In Marathon training, what you do when you aren't running can be just as important as the workouts themselves. Your body needs plenty of sleep and quality nutrition in order to recover properly. If you don't honor the rest and taper days on your schedule, you might end up injured and unable to complete your race.

Next up, we talk about the hallmark of marathon training: the long run.

2
Dig the Long Run
The long run can help you go the distance.
The long run can help you go the distance.
Jess Alford/Photodisc/Getty Images

As you edge closer to race day, your weekly long run will get even longer. At the height of training, you'll run somewhere between 20 and 26 miles. There are several schools of thought on the long run. Some trainers, such as Hal Higdon, believe that a maximum long run of 20 miles will carry you through the full 26.2 distance on race day. Higdon says, "I consider the distance between 20 and 26 miles to be sacred ground, thus you are only allowed to step into it with a race number on your chest." [source: Active.com]. Other trainers, such as Jeff Galloway, firmly believe you should run the full distance in training. Both types of training have produced excellent marathoners.

The one thing most marathon trainers can agree on is that the long run is the single most essential component of the training schedule. Long runs train the heart to endure distance, teach the body to burn fat as fuel, and recruit fast-twitch muscle fibers to support the slow-twitch fibers necessary for distance running [source: Eyestone]. Long runs also help runners build the psychological skills necessary to conquer boredom, burnout and negative thinking.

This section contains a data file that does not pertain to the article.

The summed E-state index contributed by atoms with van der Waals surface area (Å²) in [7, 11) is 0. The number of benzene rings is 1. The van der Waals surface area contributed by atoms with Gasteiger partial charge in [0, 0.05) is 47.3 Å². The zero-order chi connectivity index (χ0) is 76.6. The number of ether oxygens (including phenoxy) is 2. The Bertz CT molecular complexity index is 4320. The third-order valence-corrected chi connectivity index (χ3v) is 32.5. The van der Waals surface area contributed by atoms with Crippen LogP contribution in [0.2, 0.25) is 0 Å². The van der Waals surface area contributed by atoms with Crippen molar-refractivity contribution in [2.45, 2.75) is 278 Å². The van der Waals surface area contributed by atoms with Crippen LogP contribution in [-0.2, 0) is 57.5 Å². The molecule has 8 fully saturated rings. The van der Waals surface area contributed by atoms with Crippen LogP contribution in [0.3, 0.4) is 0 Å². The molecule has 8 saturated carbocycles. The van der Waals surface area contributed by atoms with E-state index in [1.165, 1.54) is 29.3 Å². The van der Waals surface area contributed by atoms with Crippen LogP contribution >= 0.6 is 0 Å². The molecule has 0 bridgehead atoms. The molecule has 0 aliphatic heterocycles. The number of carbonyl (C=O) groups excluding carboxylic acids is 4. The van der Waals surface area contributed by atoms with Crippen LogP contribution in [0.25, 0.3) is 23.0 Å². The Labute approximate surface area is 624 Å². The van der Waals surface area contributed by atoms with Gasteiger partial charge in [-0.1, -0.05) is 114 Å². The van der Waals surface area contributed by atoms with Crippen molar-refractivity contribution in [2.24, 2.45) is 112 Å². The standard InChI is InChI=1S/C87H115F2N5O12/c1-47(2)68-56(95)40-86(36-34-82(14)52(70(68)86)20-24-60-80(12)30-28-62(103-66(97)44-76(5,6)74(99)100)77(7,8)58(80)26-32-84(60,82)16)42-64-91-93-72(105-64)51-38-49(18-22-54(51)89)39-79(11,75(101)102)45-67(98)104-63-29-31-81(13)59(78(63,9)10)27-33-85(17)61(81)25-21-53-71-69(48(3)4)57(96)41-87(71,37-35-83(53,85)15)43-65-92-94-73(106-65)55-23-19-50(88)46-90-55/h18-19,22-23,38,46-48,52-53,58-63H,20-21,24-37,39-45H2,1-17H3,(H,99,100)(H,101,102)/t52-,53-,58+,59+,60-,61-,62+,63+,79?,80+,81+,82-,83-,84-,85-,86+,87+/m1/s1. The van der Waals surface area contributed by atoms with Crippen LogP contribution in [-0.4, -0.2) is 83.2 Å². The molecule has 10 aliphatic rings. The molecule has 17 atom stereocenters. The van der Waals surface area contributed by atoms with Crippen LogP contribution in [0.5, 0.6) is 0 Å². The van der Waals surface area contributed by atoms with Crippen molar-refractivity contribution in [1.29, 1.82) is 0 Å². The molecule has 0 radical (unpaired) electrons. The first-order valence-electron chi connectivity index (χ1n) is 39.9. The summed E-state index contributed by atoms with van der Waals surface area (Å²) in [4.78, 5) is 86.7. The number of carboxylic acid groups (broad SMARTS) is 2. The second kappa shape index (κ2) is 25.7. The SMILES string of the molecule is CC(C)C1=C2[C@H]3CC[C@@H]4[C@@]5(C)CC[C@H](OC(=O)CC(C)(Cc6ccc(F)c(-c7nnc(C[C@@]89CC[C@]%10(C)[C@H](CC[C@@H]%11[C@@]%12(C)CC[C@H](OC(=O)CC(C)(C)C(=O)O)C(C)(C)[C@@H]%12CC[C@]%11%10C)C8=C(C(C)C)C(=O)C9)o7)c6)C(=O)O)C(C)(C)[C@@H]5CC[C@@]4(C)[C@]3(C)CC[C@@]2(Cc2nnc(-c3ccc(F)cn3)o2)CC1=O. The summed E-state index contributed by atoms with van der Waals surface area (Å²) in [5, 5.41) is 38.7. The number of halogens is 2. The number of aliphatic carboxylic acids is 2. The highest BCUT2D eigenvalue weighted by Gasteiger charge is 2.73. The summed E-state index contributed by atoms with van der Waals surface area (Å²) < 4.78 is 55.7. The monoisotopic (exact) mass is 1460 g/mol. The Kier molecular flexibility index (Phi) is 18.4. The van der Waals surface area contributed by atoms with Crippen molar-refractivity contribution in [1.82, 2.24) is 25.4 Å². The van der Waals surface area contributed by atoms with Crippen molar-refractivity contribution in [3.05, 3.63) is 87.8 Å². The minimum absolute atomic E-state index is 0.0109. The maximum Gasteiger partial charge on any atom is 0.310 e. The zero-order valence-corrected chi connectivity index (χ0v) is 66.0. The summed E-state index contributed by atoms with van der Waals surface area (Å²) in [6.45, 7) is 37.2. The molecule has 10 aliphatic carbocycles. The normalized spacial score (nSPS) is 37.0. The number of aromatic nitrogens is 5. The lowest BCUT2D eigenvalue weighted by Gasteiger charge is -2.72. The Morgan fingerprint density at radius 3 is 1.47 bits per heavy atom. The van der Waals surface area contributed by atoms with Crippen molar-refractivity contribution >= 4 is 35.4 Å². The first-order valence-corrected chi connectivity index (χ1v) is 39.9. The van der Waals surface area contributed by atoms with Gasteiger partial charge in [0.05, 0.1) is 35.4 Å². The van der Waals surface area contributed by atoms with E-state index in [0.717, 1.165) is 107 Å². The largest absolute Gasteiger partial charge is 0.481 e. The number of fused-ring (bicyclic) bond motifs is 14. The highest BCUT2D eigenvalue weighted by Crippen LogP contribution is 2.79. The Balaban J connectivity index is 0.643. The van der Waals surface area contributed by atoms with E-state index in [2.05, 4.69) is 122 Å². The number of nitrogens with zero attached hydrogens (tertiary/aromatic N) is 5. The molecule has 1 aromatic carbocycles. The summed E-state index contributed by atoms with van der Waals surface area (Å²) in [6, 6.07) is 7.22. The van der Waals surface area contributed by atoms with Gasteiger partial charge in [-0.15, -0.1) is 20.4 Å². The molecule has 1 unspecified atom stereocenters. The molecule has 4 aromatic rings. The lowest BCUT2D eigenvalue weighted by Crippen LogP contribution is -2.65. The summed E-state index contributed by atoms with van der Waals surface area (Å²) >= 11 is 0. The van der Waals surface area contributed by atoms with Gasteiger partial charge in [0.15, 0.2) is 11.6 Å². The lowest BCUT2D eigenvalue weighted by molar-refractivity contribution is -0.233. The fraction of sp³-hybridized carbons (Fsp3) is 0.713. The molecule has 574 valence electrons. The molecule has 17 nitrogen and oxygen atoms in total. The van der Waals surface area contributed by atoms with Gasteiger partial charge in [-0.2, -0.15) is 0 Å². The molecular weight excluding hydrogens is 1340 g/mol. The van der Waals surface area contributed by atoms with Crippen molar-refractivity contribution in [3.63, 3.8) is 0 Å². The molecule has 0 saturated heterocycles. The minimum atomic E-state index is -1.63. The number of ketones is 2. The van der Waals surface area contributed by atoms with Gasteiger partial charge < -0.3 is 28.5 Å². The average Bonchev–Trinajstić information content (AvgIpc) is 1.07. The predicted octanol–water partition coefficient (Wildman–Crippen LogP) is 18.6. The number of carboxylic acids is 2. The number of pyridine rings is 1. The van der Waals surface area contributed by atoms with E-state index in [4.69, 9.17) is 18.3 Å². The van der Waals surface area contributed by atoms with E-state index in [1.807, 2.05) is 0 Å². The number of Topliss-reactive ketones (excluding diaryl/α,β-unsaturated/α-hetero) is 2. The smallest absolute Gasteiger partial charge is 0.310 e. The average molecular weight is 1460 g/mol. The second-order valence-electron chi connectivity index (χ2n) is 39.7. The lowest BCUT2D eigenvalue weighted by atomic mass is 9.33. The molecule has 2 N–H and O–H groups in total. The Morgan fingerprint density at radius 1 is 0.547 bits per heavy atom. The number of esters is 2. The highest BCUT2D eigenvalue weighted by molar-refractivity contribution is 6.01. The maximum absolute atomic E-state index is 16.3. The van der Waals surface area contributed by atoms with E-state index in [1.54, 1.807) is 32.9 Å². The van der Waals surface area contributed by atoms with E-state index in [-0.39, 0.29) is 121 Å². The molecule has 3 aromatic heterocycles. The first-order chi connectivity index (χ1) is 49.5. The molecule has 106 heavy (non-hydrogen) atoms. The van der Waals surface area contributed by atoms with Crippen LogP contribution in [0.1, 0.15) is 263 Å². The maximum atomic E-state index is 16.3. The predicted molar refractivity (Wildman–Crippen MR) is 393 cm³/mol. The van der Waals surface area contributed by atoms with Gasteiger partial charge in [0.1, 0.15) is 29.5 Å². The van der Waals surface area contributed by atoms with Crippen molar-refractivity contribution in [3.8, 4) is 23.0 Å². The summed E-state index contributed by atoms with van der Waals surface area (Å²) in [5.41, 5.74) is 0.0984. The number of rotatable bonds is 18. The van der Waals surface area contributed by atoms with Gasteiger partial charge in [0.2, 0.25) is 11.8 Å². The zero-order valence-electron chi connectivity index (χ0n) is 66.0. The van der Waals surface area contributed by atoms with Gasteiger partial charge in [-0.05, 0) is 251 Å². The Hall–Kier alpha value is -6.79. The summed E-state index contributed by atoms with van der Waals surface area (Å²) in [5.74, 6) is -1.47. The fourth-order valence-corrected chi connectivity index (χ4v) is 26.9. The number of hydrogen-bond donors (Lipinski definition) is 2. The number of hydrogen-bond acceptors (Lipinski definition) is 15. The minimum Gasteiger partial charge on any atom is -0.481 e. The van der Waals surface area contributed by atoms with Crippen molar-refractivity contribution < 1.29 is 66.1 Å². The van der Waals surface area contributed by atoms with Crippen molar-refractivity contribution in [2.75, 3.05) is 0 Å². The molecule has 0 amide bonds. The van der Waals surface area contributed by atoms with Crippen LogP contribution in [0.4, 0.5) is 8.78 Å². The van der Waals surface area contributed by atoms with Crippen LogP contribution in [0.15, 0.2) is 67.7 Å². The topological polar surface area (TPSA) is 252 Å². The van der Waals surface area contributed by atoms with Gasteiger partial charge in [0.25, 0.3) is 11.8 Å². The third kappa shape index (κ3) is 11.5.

Long runs also help teach the most essential marathon survival skill: pacing. Read on to find out how.

1
Pace Yourself
Enjoy yourself on race day, but don't get too excited when the starting gun goes off.
Enjoy yourself on race day, but don't get too excited when the starting gun goes off.
Ty Allison/Photographer's Choice/Getty Images

Short, easy runs teach you how to maintain a pace and finish in a consistent time. Tempo (faster) runs encourage you to push your pace and run a little harder than is comfortable in order to improve your speed. Long runs show you how to slow down your pace and conserve your energy so you don't run out of steam halfway through.

When race day comes with its fanfares and thrills, all that careful training sometimes flies out the window. The field is thronging around you; spectators are cheering wildly. You can hear your own heart beat. Even elite runners with years of training and experience can fall prey to race day jitters and pace problems.

When the starting gun cracks through your race day morning and the runners around you surge forward, remember above all else to pace yourself. Those guys breaking free from the pack at mile 2 may be on their knees by mile 24. Imagine yourself waving merrily as you pass them by.

You've trained hard, and you've trained well. On race day, all you have to do is trust your training and not let all the excitement get the best of you. There will be plenty of cause for celebration at the finish line.

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Sources

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  • Bonci, Leslie J. "Fueling For Distance: When and What." Runner's World. April 3, 2010. (Aug. 3, 2010)http://askthesportsdietitian.runnersworld.com/2010/04/fueling-for-distance-when-and-what.html
  • Burfoot, Amby. "Does Stretching Prevent Injury?" Runner's World. August 2004. (Aug. 3, 2010)http://www.runnersworld.com/article/0,7120,s6-241-287--7001-0,00.html